Not to stay in the world of meta, and also not to single out the very excellent rlewis, but this comment here and other ones I've come across in the last couple of days need a bit of a response.
I think we've all often heard the argument that theatres need managers because artists don't have the skill sets/the right mindset/the interest to do the dirty work of management. It's usually broken down into artists=left-brain and manager=right brain. Someone's got to manage the money and deal with the business, the argument goes. Left to their own devices, artists can't manage the cash, so they should stick to the art stuff and let the business people stick to the business stuff.
Um. Not to put to fine a point on it (and at the risk of offending): bullshit. I call bullshit on that.
A while back, I met with a theatre consultant who said a very, very interesting thing: theatre artists are particularly skilled at providing a product on a hard deadline. We have our opening night and 95 times out of 100, we produce our product on deadline. You show me a designer who isn't aware of their budget, I'll show you a designer not worth their salt (going over their budget is another matter I'll get into below). Artists may be funky, they may be messy or even occasionally flighty, but they're not dumb (well, mostly not). That attitude is part of the false dichotomy and part of the disempowering of artists.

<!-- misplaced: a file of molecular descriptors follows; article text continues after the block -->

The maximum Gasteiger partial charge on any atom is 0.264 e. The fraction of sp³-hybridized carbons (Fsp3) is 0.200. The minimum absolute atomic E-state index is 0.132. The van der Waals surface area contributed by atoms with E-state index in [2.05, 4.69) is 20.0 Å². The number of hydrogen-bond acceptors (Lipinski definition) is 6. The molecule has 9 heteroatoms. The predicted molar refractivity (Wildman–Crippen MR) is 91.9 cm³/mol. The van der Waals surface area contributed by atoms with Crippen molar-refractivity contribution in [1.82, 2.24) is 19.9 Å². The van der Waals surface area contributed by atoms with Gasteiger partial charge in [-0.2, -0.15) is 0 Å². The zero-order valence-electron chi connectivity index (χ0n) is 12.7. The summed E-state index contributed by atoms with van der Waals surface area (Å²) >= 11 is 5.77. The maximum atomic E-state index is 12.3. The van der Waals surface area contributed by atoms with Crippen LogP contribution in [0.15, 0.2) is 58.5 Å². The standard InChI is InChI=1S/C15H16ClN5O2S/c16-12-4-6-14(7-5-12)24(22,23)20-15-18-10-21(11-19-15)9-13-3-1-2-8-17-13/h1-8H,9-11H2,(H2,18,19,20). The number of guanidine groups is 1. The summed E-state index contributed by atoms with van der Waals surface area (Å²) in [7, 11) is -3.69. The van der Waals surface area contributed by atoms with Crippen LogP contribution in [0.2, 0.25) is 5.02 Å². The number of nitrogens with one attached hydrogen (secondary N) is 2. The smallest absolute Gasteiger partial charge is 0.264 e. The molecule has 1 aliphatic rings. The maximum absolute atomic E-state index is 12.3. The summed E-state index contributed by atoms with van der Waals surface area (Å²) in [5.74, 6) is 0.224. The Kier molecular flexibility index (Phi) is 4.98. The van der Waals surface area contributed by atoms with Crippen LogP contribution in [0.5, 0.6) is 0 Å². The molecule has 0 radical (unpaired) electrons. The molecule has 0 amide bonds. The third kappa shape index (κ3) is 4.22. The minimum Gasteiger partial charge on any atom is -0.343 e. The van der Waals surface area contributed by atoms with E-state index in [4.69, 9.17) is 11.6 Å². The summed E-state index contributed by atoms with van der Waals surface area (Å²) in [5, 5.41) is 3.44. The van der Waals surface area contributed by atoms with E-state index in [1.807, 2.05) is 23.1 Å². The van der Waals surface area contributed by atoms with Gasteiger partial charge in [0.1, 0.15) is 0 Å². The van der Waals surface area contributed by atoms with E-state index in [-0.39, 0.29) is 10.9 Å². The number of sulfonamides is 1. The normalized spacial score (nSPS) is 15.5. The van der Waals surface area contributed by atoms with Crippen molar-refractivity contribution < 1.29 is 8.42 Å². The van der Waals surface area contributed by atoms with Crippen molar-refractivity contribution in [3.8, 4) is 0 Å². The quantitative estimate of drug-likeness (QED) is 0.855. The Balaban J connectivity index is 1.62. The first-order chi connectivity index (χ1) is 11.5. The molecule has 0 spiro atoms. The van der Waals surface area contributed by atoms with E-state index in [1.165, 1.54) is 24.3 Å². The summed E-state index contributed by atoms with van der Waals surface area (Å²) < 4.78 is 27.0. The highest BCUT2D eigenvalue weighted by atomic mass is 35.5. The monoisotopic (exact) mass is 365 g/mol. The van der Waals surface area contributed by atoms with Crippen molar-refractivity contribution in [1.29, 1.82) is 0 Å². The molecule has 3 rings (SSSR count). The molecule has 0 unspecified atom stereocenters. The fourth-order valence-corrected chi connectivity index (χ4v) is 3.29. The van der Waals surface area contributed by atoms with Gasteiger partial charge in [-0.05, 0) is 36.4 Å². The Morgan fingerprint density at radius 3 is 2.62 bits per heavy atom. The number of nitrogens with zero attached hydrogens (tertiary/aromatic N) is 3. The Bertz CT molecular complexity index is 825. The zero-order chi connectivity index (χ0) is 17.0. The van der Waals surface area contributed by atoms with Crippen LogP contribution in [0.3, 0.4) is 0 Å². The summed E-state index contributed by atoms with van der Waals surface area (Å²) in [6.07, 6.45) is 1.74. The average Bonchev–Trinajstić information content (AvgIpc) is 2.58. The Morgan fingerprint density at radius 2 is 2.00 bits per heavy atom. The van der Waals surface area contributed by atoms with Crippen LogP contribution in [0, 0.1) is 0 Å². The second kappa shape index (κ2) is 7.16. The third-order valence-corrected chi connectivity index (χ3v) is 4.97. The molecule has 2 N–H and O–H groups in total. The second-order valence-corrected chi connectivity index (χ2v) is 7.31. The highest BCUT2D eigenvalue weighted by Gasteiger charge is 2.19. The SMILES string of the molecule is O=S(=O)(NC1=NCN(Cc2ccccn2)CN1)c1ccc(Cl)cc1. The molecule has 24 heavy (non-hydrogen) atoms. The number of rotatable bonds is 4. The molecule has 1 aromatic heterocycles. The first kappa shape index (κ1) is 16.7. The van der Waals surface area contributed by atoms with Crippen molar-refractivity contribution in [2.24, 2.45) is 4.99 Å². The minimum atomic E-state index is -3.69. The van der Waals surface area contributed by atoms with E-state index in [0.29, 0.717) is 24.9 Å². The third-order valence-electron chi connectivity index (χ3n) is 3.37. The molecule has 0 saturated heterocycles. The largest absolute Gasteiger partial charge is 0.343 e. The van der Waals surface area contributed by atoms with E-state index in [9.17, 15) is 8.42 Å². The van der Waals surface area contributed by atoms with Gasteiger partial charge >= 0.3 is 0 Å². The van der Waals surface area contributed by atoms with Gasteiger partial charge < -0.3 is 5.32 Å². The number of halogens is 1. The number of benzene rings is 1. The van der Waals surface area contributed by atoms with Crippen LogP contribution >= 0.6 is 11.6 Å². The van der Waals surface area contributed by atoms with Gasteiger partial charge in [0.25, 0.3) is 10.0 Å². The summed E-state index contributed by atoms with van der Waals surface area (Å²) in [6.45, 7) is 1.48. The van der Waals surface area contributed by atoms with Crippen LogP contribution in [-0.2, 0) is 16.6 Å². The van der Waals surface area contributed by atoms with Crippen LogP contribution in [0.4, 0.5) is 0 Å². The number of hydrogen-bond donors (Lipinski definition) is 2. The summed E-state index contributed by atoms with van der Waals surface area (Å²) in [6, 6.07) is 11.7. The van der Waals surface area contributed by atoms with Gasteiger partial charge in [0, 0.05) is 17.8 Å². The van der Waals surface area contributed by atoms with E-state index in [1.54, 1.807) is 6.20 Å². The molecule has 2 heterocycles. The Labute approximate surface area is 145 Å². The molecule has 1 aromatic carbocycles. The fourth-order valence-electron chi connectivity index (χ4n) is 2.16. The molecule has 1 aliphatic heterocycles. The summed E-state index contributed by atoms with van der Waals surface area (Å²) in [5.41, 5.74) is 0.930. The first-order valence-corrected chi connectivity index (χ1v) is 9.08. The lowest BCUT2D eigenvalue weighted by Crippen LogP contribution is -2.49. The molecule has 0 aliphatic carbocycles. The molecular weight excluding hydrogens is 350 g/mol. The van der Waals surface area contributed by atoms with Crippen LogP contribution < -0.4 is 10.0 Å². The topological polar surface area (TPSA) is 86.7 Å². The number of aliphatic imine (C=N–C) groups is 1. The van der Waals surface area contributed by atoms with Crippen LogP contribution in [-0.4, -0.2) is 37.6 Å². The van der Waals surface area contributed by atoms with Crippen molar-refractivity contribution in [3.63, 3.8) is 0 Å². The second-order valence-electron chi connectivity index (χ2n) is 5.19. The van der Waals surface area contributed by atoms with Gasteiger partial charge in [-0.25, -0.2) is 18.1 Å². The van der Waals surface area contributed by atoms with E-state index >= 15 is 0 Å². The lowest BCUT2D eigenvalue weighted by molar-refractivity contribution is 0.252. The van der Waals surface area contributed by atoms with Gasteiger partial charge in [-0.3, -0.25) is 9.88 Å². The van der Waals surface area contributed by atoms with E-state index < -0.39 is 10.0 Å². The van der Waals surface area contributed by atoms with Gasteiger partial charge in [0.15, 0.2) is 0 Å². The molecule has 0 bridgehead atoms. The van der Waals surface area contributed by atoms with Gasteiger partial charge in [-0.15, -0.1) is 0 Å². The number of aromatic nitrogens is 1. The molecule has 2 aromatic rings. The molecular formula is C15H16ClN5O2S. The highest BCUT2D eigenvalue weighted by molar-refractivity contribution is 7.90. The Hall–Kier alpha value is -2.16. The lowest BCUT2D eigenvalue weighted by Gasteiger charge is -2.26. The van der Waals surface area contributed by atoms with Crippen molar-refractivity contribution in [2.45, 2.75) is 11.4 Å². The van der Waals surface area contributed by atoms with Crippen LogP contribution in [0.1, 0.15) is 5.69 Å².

Art and money are intimately connected. The problem arises, I think, because the "artists" have different priorities than the "suits". (I really don't buy those distinctions.) Taking the designer example from above, you take a designer and ask them to build a budget for a show. They certainly can and they can probably stick to it. But give them a budget that doesn't share their priorities and that's a different matter.
Every artist is their own business. We often have to juggle not just the job of making our art, but the job of marketing ourselves, hustling for opportunities, the job of building connections and, for most of us, a "real world" job that pays the bills. We're constantly adjusting, budgeting, setting priorities, managing time and scheduling. We make investments in new technologies to help us, new techniques to make ourselves more marketable, new methods of reaching our audiences. We set our own priorities.
But once we're involved in a theatre, we're expected to relinquish all of that, and act like helpless children. We shown our sandbox, told to play there and not get the sand all over the place. All of the hustle, hard work, time-management, budgeting and marketing that got us through the door are chalked up to talent or luck or whatever and we're expected to leave that stuff at the door, so the grown-ups can work on our behalf.
I'm not saying that ALL artists have ALL the skills to be effective managers. But then again, not ALL managers are good at their job (and let me tell ya, I've got stories to curl your hair). I'm just disputing that we "need" managers because the artists can't/won't do it. We can, we're used to it, we have the skills. You just have to trust us.